19, 5-7 (1975)
in Pig Liver Transplantation DONG K. KIM, M.D., RICARDO J. LAVARELLO, M.D., PAUL P. ROSEN, M.D., AND JOSEPH G. FORTNER, M.D. Laboratory ofSurgical Memorial Sloan-Kettering
Research and Department of Pathology, Cancer Center, New York, New York 10021
Submitted for publication November 15. 1974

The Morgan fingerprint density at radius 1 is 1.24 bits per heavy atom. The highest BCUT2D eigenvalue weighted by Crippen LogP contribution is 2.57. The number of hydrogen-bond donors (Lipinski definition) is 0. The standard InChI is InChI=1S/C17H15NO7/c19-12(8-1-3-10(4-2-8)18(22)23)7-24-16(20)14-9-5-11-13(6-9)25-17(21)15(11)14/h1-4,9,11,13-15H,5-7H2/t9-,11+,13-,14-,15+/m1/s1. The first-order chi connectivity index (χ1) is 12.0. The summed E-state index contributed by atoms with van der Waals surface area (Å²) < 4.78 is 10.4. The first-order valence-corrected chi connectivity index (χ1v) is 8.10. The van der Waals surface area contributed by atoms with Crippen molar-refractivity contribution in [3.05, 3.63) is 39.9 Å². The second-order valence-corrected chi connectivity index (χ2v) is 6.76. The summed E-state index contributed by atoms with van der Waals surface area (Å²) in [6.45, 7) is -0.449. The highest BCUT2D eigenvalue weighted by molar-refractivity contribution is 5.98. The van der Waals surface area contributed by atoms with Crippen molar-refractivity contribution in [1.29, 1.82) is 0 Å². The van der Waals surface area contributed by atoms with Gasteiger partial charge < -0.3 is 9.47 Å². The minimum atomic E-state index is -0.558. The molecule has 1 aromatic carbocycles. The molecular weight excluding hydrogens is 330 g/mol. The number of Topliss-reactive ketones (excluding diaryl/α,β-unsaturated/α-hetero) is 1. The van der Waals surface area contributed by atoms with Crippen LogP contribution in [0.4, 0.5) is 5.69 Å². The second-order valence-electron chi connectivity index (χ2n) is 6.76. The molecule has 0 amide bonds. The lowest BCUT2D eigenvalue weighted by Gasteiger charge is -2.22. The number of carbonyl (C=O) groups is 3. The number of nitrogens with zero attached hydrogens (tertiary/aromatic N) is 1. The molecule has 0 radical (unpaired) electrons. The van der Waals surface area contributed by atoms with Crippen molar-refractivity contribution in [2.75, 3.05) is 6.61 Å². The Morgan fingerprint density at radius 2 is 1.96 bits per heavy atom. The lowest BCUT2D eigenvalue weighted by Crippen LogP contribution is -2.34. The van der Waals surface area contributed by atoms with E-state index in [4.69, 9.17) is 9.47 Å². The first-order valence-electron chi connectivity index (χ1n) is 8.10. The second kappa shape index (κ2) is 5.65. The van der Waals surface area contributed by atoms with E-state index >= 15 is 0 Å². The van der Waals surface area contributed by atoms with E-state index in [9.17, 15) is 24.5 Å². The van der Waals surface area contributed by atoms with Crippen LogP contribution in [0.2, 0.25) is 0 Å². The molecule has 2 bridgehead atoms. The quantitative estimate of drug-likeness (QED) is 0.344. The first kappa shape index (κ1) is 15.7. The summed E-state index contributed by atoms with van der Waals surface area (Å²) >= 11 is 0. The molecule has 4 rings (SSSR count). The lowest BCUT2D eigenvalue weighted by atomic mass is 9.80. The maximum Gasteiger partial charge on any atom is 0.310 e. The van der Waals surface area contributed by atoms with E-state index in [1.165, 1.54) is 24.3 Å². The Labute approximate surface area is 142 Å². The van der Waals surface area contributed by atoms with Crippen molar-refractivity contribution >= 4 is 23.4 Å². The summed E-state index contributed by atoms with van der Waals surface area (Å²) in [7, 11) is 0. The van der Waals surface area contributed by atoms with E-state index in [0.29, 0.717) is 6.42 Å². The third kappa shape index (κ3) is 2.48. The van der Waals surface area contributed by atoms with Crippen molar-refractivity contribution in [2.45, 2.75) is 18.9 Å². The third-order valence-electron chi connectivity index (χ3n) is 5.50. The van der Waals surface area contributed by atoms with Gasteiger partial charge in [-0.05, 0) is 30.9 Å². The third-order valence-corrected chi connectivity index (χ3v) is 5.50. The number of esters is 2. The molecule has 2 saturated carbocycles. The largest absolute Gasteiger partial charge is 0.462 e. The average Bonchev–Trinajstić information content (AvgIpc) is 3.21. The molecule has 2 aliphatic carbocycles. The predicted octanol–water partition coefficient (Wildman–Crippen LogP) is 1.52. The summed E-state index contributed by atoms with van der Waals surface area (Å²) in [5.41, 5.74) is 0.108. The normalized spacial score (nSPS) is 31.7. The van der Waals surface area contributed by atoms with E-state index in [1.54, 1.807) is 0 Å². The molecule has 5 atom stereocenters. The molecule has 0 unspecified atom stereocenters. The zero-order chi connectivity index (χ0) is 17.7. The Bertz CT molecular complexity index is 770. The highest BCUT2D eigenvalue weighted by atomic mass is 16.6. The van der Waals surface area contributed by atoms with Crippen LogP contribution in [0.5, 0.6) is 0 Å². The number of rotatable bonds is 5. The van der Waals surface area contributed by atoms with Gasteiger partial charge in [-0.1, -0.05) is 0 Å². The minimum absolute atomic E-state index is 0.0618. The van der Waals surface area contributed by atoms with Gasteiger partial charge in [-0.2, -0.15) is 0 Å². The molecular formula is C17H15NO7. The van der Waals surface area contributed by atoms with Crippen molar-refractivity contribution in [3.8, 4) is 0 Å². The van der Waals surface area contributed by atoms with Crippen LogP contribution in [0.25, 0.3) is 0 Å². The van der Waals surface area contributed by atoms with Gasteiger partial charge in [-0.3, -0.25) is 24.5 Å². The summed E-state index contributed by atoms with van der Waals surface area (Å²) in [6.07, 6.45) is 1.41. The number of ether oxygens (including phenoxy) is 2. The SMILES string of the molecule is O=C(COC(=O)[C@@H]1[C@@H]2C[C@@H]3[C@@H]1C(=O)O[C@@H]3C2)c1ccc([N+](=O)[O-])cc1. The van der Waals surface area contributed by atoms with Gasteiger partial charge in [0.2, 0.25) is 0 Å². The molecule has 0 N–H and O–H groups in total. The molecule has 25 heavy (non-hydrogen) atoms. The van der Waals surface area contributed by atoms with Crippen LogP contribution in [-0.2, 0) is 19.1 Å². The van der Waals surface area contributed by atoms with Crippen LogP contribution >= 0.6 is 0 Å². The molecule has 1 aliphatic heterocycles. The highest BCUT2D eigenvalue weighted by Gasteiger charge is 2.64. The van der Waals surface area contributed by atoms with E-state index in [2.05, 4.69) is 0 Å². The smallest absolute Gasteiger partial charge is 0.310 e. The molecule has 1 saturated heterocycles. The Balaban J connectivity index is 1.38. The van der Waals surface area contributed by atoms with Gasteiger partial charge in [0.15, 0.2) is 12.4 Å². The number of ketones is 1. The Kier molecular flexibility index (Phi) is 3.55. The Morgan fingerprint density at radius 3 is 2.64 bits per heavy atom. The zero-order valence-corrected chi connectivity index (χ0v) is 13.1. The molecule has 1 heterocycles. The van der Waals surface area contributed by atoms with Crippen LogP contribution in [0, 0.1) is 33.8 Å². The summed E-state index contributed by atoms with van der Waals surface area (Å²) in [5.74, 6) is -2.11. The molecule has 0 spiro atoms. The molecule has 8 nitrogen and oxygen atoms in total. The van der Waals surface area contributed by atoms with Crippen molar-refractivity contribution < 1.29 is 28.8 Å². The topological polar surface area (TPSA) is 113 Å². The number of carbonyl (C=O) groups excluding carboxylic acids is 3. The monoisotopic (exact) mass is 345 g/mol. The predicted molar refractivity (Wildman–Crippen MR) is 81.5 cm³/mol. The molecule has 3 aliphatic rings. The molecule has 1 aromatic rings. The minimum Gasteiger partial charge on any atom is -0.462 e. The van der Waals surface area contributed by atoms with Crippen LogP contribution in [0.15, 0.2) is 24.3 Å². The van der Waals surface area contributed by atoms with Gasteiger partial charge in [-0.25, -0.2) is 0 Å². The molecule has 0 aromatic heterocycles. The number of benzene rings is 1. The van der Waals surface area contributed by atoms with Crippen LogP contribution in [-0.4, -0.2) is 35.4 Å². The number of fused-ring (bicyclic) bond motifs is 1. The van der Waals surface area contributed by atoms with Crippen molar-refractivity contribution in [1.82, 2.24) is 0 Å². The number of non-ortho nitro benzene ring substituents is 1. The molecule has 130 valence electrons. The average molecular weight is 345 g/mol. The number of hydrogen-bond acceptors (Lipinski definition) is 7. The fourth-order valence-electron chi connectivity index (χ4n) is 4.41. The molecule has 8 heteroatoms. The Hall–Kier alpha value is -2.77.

nerves. Heineke-Mikulicz pyloroplasty was performed following vagotomy. Poland-China pigs, 3-4-months-old, of either sex, weighing 15-20 kg, were operated upon. A total of 29 orthotopic liver transplantations were performed according to the modified technique of others [3, 61. Animals were divided into control (no vagotomypyloroplasty, 15 pigs) and vagotomy (vagotomy-pyloroplasty, 14 pigs) groups in an alternating way. Anesthesia was done by Pentothal sodium induction and halothane (0.5-l %) maintenance. Postoperatively, intravenous fluids were given for 2-3 days, after which Purina pig chow was started. Immunosuppressive treatment was not given. Blood was analyzed twice weekly for electrolytes, CBC, LDH, GOT, bilirubin, alkaline phosphatase, total protein and albumin. Autopsy was performed when the recipient pig died.